Transitioning Terrains Pro Riding Tips with Johnny Campbell - Dirt Rider Magazine

Transitioning from one type of terrain to another is always a challenge, but when that transition also includes changes in direction and elevation, it really compounds problems for the average dirt rider.Fortunately, Honda desert ace Johnny Campbell has a few tricks up his sleeves he's willing to share. With seven (consecutive, no less, from 1997 to 2003) Baja 1000 victories, a Nevada Rally win, an ISDE silver medal and other honors too numerous to mention, he's seen his share of difficult riding environments and can certainly provide wisdom for this sort of situation.He demonstrated his technique at Honda's desert test area in the Southern California desert. Try it out for yourself the next time you come across something similar, and you should be able to zip through quicker and easier than you ever have.A. This particular trail drops down into a sand wash then turns right. Making this more treacherous is the sizable rock on the outside of the turn in the sand wash—exactly where you might normally want to go in order to maintain speed. It's tricky. "Transitioning into a different terrain, you really need to be focused on where the course or trail is turning and what kind of obstacles are coming up," Campbell says. "In this case, I'm coming down a high-speed road and dropping down an off-camber into a sand wash that's full of rocks."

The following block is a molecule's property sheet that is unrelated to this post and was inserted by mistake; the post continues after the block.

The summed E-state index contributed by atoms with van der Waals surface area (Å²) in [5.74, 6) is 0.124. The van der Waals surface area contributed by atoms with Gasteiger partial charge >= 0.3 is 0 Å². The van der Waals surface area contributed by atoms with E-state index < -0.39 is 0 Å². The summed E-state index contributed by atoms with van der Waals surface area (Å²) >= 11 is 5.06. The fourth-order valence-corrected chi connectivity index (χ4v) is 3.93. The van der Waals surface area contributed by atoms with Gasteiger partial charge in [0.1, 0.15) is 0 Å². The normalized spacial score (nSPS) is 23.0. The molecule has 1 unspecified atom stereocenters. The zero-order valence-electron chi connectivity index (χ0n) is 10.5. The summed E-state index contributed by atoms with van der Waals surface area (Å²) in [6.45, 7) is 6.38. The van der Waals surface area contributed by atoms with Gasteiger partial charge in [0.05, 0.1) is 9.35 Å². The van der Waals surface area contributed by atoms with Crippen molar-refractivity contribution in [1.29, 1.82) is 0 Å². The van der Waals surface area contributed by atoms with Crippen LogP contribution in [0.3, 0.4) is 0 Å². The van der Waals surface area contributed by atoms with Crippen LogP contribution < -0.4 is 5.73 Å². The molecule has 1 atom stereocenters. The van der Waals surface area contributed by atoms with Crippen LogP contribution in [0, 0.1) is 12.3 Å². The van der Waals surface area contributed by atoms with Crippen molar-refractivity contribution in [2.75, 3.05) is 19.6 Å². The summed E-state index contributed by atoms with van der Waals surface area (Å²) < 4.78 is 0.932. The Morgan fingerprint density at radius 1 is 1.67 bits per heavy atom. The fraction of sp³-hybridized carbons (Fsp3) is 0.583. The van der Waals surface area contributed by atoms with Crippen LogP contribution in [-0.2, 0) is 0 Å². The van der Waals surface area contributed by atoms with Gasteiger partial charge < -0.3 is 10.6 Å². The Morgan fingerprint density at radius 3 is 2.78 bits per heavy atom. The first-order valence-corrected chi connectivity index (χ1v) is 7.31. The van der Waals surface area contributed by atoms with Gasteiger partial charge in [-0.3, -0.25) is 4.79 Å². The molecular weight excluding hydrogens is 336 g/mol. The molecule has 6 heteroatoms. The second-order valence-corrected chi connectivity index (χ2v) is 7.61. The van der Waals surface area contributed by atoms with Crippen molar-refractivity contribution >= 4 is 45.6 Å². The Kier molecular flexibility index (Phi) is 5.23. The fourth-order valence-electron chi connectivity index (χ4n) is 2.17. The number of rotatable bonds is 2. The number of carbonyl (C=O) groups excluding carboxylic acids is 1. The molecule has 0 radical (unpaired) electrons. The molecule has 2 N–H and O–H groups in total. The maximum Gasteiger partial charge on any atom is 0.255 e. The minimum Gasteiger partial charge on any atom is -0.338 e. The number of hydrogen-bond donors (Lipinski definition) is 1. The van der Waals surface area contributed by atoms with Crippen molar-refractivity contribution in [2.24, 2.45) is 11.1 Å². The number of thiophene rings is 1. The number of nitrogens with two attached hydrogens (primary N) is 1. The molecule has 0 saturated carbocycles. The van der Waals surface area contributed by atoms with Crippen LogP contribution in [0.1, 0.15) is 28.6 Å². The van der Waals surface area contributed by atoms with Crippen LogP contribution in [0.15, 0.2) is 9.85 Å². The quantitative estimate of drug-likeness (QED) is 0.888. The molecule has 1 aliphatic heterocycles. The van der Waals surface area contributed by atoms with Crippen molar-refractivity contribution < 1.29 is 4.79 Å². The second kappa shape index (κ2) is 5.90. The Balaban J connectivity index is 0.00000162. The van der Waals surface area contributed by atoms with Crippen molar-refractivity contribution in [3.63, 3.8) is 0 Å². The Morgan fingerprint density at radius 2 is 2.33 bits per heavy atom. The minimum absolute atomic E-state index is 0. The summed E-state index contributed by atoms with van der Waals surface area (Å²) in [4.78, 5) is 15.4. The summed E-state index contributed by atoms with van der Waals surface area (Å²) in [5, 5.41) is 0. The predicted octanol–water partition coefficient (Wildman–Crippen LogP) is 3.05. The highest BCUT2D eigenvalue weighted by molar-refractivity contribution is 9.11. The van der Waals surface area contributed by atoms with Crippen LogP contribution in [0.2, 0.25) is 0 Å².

B. "It's important that when I come off the high-speed road I have my speed down enough that I can avoid the obstacles in the sand wash." Standing up allows Campbell to maintain better control while braking in the loose rocks that litter this road, and also helps him see farther ahead and down into the sand wash. Remember: The faster you go—or want to go—the farther ahead you need to look.
C. "I transition from a hardpack road via hardpack off-camber, so I'm really concentrating on weighting the outside peg and trying to get the bike to hook up so it doesn't slip out of control and hit rocks." As you can see, Campbell has shifted his weight forward by this point because he's done with most of his braking as he drops down the off-camber. Thus, he wants to weight the front wheel as well as the outside (downhill here) peg for maximum steering control.
D. As Campbell drops farther into the wash, he begins to sit down, thus transferring more weight to the front of the bike. It's really not much different from going into a turn on a motocross course.
E. With his weight forward and fully onto the seat, elbows up, inside leg thrust forward slightly for balance and outside knee pressing hard against the tank, Campbell can confidently turn the front wheel hard, even though he's not completely done with the off-camber and into the flat part of the sand wash yet. You can also tell he's looking well down the trail, scanning for the next obstacle.
F. Campbell holds a tight line inside the turn instead of letting it drift wide where the one big rock is sitting (see the first photo). As he begins to accelerate harder, the rear of the bike squats and digs into the sand wash. "Being smooth is the key in this situation because it's easy to go too fast," he laughs, "and you don't want to go too slow so you have to really obstacles like rocks."